Movie Review: The most horrifying sound in radio? “Feedback”


Eddie Marsan is one of the great character actors of our time, always on the short list when you’re looking for Sherlock Holmes’ Scotland Yard foil, a psychotherapist villain for “Deadpool” to torture or just a face and voice that says “working class Brit.”

He steps into the spotlight with “Feedback,” a rare star vehicle and one in which he does not disappoint.

It’s a thriller in the “Talk Radio” or “Night Listener” mode, a mouthy chat show host who finds himself confronted with a life-or-death scenario after his station is taken over by armed thugs.

First time feature director Pedro C. Alonso may have a little trouble maintaining suspense and broadcast logic in this “talk or die” tale of threats, torture and the political climate in Europe and the U.S. at the moment. But he keeps just enough cards hidden to make the game interesting, and keeps his camera on Marsan, playing a man reeling from terror to turning the tables, self-sacrifice to self-preservation.

Marsan is Jarvis Dolan, host of “The Grim Reality” on DBO-FM, a popular British station with the poshest high-rise production studios in broadcast history.

We meet him as he’s being strong-armed (Anthony Head is the manager) into bringing back in his former co-host (Paul Anderson of “Peaky Blinders” and one of the Robert Downey “Sherlock” movies that co-starred Marsan). Jarvis is an outspoken liberal, a Brexit basher who knows his listeners tune in “to scream at their radio” and send him hate-tweets.

Heck, the guy was just KIDNAPPED by “fascists” who burned his car and left him with stitches. But the show must go on, right?

Just as he’s settling in to the isolated booth — having wished his fur-costumed daughter (Alana Boden) a good evening, having conferred with his engineers (Alexis Rodney, Ivana Baquero), something goes wrong. He’s forced to keep talking as his “staff” fails to play tapes, loop in calls and the like.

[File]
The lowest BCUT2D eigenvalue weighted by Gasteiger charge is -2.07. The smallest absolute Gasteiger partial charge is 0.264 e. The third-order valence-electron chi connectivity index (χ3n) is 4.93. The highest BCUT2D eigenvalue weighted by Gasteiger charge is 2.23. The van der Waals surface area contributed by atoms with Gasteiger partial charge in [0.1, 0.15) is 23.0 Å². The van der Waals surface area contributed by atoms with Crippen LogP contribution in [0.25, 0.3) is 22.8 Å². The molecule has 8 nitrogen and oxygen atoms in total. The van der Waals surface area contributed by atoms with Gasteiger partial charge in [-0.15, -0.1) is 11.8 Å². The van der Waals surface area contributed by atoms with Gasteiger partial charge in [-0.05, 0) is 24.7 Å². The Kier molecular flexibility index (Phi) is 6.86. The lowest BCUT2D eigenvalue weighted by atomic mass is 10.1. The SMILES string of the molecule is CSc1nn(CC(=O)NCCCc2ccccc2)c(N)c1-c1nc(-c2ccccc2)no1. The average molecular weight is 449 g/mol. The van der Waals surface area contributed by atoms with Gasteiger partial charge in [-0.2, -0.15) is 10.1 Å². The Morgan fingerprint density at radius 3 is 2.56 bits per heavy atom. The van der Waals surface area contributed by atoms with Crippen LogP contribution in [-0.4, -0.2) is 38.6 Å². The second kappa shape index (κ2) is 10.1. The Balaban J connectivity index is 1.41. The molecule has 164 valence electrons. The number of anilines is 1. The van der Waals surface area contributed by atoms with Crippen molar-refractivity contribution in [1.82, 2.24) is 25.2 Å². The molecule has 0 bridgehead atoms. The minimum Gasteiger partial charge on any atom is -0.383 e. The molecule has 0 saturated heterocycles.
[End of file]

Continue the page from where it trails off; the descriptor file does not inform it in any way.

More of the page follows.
His staff is being held hostage, and the armed, masked thugs holding them are barking orders through his headphones.

“Follow our instructions, without any questions,” and “Don’t make us go in there, Dolan.”

During the real-time course of a broadcast, they do “go in there.” There’s violence, torture, excruciating “confessional” interviews and call-in segments.

The idea is that this truth teller in a “post-truth fascist” age, who calmly blasts “Russian interference” and “Brexit” with “Here are the facts, here is the truth,” has to shift towards “the truth is not objective.”

There’s a lot of violence in “Feedback,” and not just in the shrieking titular noise used to (at first) keep Dolan in line. Bargaining, knives at throats, bags over heads, sledgehammers are wielded and a vast array of grievances are aired.

It can’t stand up to scrutiny, as the connection between the kidnappers teeters and topples, the kidnappers keep confusingly switching back and forth from “live” to “tape delayed” segments as they ratchet up the pressure on Dolan to make him say what they want or ask the questions they demand.

The supporting characters are archetypes — the “aged punk” former co-host, the winsome daughter, the mouth-breathing psychopath and seemingly more rational (older) criminal calling the shots.

But Alonso keeps it moving, finds places to take his characters within the confines of a locked-down radio studio, makes the violence visceral and feeds us just enough twists to maintain interest.

And Eddie Marsan makes this radio thriller worth staying tuned into — his face giving away terror, rage, cunning and panic, often in the same scene. Some supporting players shrink when cast front and center. Not this one.


MPAA Rating: TV-14

Cast: Eddie Marsan, Ivana Baquero, Paul Anderson, Oliver Coopersmith, Anthony Head

Credits: Directed by Pedro C. Alonso, script by Pedro C. Alonso and Alberto Marini. A Blue Fox release.

Running time: 1:37

About Roger Moore

Movie Critic, formerly with McClatchy-Tribune News Service, Orlando Sentinel, published in Spin Magazine, The World and now published here, Orlando Magazine, Autoweek Magazine
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